“Mama Lee and Rose”

A Memoir by Jayleen Lawler

Soaking up the sun’s rays on my family’s back porch, I surrender to the August heat and take a sip of cool sparkling water. Through the screen door I hear a familiar song playing on the radio. One I cannot listen to without thinking about my mother, the East Hampton singer Mama Lee. The music curls into the introduction like a vine wrapping around me, and then the lyrics bloom.

 

At last . . .
my love has come along.
My lonely days are over, 
and life is like a song.

 

For many years Etta’s song dripped out of my mother’s mouth like honey, attracting listeners near and far. It was a staple in her lineup for weddings, concerts, and guest appearances. The only event she put Etta on the shelf for was a burial service, where still she sang, albeit her own lullaby for departed souls.

Etta’s song takes me back in time, when I first began to feel my mother’s singing, long before I understood it. As I think about my mother’s love for music and her love for people, how they intertwine, the heat is getting easier to bear. I’m not in a rush; I can start at the beginning.

To accurately describe my mother’s relationship with music, the appropriate question is when was she not singing? When did she ever shy away from entertaining someone? The answer is simple: never. 

She started out doing backup with Bonnie Raitt and Little Feat. Correction: She started out as a little girl singing her praises to God. Sometime after her “hallelujahs” and “sweet china whites” there was the Downstairs Band. Married to a drummer, she set out to sing her way through life. Along the way three musical masterpieces — if I do say so myself — named L’kela, Rose, and Jayleen were created, and my mom had to make some tough choices. She chose to put down roots in an infamous town that on a local level humbly whistled the working class’s “hi-ho.” 

Not to disappoint, though, East Hampton is a boomtown for the ambitious networker; connections are made for bigger and better things. These didn’t appeal to my mother. Despite the siren call of fame, Mama Lee connected with East Hampton to form a bigger and better family, held together by music’s emotional impact. When she sang, we all were swept away. And that is what she wanted most. To help us remember what happiness feels like, though fleeting as a three-minute song. You will never walk away unhappy from listening to my mother sing. That guarantee is stronger than any scientific or mathematical principle.

With that in mind, we, her daughters, were very fortunate to have her as a mother. As little girls, she sang us to sleep regularly. We sing the same lullabies to ourselves and relatives and friends. She wrote songs of play for us. Why sing “Ring Around the Rosie,” a mechanical rhyme with limited range, when your mom’s “Up and Down” was lyrical, imaginative, and inspiring? While we might be the only ones to ever know these songs, what you need to know is that music is the medium through which my mother chose to show her love for us. Every time she sang, we were happy. 

Fortunately for us, she sang most of the time. Naturally we developed an ear for music. So, we were very surprised when we learned the tape playing in our car was not our mother, but the Aretha Franklin; Mama Lee sounded just like her. Every dip, nuance, note — it was my mother’s. And apparently Aretha’s, too. We weren’t disappointed; we were in awe of our mama.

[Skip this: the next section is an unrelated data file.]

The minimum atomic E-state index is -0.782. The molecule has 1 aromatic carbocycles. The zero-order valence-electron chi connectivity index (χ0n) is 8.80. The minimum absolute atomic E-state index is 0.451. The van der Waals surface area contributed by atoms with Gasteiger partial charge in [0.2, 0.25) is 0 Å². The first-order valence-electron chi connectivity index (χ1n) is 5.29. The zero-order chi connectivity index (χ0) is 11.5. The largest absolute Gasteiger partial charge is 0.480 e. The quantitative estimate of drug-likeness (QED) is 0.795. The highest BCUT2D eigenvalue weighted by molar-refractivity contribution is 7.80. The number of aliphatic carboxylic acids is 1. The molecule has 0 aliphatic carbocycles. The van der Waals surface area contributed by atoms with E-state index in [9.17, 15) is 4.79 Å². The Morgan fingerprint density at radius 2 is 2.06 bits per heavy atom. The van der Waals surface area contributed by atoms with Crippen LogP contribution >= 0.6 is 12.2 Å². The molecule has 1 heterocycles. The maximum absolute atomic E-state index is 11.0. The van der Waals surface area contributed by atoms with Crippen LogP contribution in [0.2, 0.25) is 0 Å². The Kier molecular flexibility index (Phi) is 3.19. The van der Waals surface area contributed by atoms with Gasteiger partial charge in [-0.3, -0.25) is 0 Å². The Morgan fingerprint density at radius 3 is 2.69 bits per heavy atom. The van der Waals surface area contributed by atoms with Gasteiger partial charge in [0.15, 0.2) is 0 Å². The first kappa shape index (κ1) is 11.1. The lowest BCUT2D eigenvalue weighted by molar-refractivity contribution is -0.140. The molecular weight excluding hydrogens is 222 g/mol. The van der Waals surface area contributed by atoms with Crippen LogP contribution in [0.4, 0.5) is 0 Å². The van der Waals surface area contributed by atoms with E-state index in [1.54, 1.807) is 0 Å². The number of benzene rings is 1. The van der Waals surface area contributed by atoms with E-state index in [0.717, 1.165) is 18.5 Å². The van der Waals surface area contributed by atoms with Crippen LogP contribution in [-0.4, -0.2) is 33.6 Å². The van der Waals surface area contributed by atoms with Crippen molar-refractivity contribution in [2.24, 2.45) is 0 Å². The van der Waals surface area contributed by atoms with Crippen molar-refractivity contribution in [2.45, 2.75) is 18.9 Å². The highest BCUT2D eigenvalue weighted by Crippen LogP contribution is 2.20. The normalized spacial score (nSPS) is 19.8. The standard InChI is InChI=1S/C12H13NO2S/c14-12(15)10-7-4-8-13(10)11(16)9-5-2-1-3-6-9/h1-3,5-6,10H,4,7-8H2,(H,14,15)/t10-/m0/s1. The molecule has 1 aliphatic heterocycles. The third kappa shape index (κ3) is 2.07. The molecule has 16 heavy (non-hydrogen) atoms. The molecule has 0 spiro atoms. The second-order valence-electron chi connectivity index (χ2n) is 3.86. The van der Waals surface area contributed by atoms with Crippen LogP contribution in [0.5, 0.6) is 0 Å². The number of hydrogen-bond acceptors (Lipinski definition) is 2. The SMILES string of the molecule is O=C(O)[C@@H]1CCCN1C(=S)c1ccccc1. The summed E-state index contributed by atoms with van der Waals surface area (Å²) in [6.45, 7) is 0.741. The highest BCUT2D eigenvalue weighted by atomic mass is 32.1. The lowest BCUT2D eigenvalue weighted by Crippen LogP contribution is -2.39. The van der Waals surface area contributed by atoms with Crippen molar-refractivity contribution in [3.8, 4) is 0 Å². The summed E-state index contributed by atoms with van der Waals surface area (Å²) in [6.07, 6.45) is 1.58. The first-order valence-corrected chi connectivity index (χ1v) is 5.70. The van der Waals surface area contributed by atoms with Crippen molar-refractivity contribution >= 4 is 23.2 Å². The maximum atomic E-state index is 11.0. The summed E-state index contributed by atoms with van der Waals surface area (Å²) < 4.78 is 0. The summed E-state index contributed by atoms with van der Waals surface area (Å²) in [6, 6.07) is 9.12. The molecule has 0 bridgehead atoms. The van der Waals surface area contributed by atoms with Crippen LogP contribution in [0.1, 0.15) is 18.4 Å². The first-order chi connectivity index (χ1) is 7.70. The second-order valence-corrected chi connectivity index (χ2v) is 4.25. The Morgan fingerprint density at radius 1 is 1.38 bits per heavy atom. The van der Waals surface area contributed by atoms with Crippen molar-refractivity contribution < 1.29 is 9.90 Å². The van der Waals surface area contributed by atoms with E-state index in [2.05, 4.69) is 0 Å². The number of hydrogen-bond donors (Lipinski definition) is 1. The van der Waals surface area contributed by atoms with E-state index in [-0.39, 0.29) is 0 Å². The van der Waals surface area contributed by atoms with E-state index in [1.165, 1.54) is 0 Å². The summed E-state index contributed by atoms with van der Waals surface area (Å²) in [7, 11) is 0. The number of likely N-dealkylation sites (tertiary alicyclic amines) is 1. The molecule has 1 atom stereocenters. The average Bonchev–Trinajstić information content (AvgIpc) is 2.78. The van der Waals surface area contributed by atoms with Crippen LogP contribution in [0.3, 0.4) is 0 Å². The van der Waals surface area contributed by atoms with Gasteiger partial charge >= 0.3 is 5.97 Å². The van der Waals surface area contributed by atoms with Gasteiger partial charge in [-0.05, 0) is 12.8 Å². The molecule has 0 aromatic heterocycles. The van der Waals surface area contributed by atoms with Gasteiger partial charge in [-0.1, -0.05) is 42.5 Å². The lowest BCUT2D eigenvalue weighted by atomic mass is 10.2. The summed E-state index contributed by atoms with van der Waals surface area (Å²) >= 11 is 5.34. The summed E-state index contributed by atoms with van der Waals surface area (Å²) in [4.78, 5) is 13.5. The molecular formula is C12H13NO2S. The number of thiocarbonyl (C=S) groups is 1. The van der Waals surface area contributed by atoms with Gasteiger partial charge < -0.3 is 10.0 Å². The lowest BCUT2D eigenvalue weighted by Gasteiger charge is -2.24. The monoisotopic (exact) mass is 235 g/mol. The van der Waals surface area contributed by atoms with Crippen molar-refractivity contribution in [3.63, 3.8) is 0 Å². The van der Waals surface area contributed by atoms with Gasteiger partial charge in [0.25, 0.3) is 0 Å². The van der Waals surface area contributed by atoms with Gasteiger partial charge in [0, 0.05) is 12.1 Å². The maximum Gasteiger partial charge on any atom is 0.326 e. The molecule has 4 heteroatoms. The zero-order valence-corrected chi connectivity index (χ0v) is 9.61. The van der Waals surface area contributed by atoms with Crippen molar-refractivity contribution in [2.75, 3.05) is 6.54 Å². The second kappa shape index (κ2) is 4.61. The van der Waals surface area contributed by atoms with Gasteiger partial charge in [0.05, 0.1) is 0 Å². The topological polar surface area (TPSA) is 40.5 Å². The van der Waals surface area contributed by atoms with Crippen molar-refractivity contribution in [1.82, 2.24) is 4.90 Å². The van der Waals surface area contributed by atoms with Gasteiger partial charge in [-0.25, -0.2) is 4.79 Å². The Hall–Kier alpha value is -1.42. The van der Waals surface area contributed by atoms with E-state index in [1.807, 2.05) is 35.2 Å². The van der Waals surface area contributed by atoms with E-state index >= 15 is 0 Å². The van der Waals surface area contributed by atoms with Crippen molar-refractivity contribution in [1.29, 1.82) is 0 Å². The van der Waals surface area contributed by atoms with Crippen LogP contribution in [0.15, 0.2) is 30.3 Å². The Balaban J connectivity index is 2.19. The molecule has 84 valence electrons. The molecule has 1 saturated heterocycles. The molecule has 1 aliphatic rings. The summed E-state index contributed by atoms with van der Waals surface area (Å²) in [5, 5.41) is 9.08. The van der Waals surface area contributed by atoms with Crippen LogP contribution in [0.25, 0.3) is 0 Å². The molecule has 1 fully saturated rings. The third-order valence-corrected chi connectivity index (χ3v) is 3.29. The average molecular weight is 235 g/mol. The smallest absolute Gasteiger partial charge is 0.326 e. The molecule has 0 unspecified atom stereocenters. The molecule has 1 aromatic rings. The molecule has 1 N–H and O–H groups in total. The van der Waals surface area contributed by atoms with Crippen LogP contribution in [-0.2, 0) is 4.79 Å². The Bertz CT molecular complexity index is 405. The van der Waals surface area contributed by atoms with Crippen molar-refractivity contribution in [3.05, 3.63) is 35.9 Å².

Eventually I learned to sing harmony, L’kela did backup, and the baby girl Rose grew up to have a locomotive in her lungs. The day came when she vocally outshone our mother, by just a hair. My mother is still the performer, the ringmaster and the gilded mockingbird in one. Rose just likes to sing, but how many of us wish our desire to sing gave us a voice like hers, a voice that can bring the house down?! There is a list of songs that when she starts to sing the very first note, you can hear a pin drop; the audience is hypnotized.

My mother, Mama Lee, once told me that artists are the ulcers of the world. Watch and listen to her sing with Mama Lee, Rose, and Friends: The stress she feels from daily living or years of life she releases through song. 

She cannot live without singing. It is her lifeline to overcome molehills and mountains. It’s how all her band members survive. They love the music and the music loves them back. They are puzzle pieces coming together to make the whole beautiful scene. Maybe that’s why they can get us out of our seats at every show. Yes, the band is very impressive. The bass grooves you, percussion leads you, the guitar rocks you, and the keyboard dances with you. 

But when Mama Lee and Rose walk onto the stage, the show begins. Take them away, you have great music. Add them, you have an unforgettable moment, because through song they remind you of other memories, sad or happy. They move you through the emotions of your life. 

Mama Lee and Rose sing, and we wait for drops of honey to land on us with the hair on our necks standing on end, shivers running down our spines, and goosebumps rising on our skin.

 I’m sorry, Etta. I love your music. But that doesn’t happen when I listen to you. 

It’s hot, I’m sweating, and Etta’s song is done. I’m sad it’s over because in a few hours, my mother and sister are going to take the stage at Gosman’s Dock. With a four-piece band behind them, they will sing their last public concert of the summer, allegedly the last for all time. Whether it’s truly today or a year from now, the thought of the band’s finale makes me pause. My mom has gained so much joy from singing for East Hampton. If only she knew what it was like to be in the crowd listening to her. If only she could feel how she makes us feel.

“At last . . . our love has come along. Our lonely days are over and life is but a song” thanks to her.

 


Jayleen Lawler is an East Hampton native who enjoys writing, travel, and volunteering wherever she roams.